Jones: Well, the thing about … You'll probably see me play again if I do something like a telethon or a one-shot. But there won't be any more concerts or doing things with my trio and that on a regular basis. But definitely, if it's something to do with helping children and that, I probably will do two or three of them a year. And hopefully I'll be able to play up to the standard that I want to do. Could you tell me about the classical repertoire that you'll be playing during the first half of the Music & Beyond concert tonight? Why did you decide to do that?

Jones: Well, I'm not going to be playing all classical things. I'm doing some things from the classics over the years that I do play – and playing them in a jazz manner. So it's having fun with Chopin and Beethoven and Bach, for sure.

I've found more and more over the last couple of years that the marriage between jazz and classical works very, very well. And I have two wonderful musicians that can handle that repertoire, and I'm very excited about it!

Tonight you won't hear Angela Hewitt play. But you'll hear how we take off on classical melodies, and truly respect the composers, definitely [with] the melody lines and so forth. It will be something different, something that I do at home, all the time. So you haven't done this as much for audiences?

Jones: I've done some, and the reactions have been very good, so this time they've asked me to do a full concert. I will do probably about seven or eight pieces which are classical pieces that people will recognize – and hopefully they will enjoy. In the second half of the show, you'll be doing a tribute to Oscar Peterson. Are you going to include any less-frequently-played pieces of his?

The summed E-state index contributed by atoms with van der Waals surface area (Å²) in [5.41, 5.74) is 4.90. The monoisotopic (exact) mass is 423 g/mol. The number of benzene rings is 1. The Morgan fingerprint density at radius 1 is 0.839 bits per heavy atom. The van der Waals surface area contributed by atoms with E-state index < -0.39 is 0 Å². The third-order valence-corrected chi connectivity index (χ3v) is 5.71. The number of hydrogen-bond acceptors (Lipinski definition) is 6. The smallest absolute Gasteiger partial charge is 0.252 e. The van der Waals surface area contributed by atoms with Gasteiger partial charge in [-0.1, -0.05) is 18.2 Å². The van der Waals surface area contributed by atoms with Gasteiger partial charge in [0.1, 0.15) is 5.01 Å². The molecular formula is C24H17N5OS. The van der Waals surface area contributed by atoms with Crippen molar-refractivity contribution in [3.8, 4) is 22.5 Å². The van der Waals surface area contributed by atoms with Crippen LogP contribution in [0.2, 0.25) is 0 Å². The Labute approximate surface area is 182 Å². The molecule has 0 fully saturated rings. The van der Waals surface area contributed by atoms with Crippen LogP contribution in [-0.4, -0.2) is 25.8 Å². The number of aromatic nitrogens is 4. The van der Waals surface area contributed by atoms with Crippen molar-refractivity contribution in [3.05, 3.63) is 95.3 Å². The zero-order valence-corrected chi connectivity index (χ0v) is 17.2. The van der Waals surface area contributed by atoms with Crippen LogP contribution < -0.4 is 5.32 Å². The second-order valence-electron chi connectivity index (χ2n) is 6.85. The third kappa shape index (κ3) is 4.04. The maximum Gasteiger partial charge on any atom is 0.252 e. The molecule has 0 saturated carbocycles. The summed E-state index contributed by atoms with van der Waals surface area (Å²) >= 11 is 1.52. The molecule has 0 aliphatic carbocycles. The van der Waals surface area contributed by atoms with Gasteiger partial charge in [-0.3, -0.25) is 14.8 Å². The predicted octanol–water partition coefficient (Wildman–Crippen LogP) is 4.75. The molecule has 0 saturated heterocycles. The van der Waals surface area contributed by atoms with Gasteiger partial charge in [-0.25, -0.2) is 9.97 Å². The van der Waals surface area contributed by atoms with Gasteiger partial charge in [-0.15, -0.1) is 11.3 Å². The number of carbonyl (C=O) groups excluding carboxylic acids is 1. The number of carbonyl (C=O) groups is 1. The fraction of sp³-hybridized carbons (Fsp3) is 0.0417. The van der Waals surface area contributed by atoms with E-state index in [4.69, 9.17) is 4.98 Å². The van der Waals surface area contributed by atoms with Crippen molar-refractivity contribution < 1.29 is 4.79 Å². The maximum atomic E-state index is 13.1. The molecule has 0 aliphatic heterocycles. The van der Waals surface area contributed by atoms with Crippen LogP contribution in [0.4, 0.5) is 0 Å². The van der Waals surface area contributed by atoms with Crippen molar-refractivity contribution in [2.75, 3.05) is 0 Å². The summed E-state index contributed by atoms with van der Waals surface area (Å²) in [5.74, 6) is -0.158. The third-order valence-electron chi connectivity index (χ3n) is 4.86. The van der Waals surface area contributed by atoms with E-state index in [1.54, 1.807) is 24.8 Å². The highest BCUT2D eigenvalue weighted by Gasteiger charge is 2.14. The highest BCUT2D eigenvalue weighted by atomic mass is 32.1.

Jones: Yes. Because I have a book that Oscar gave me years ago, and I've already recorded some of them with the big band. So this will be an opportunity to play some of them . Actually, these are some of the tunes that he had not recorded and so it will be nice to do. At several of your concerts which I've attended, I've heard you tell the audience they should be going out to hear Canadian musicians – even hip-hop musicians, I think you said at your last concert here!

Jones: [Laughs] It's very important to me. I've said so many times we seem to, as Canadians, we're very docile people. And what we do is let the others come in and do things. We have very capable musicians who can do a good job, and hopefully we'll start to consider some of the jobs for local musicians.

I'm always very, very interested in making sure that we're going to give the opportunities to our young local musicians. And give them an opportunity to be heard!

It took me all these years to finally get to the point where I would do a lot of openings for Tony Bennett and Sarah Vaughan and Ella Fitzgerald and so forth. That gave me so much exposure that I needed. I'm hoping that we'll stick to that format and let people hear some of the wonderful young – and older – musicians that we have in this country. You yourself have been promoting some younger Quebec musicians, haven't you?

Jones: Yes, I have. One in particular is Daniel Clark Bouchard, a wonderful young classical pianist, that I've been following since he was seven years old. He's now 16 and he's a tremendous talent – one that I'm certain will become one of our greatest musicians. He's getting ready to go into Juilliard next year. So people like that, you just have to do what you can to help them. [He's] a wonderful personality, so I'm hoping that in a few years time, that I can sit back and say 'I was there when he first started'. Thank you so much, Mr. Jones, and have a great concert tonight!

Jones: We're looking forward to it.

Music & Beyond will present Oliver Jones and his trio at Dominion Chalmers United Church, on Monday, July 11, at 7:30 p.m. More information.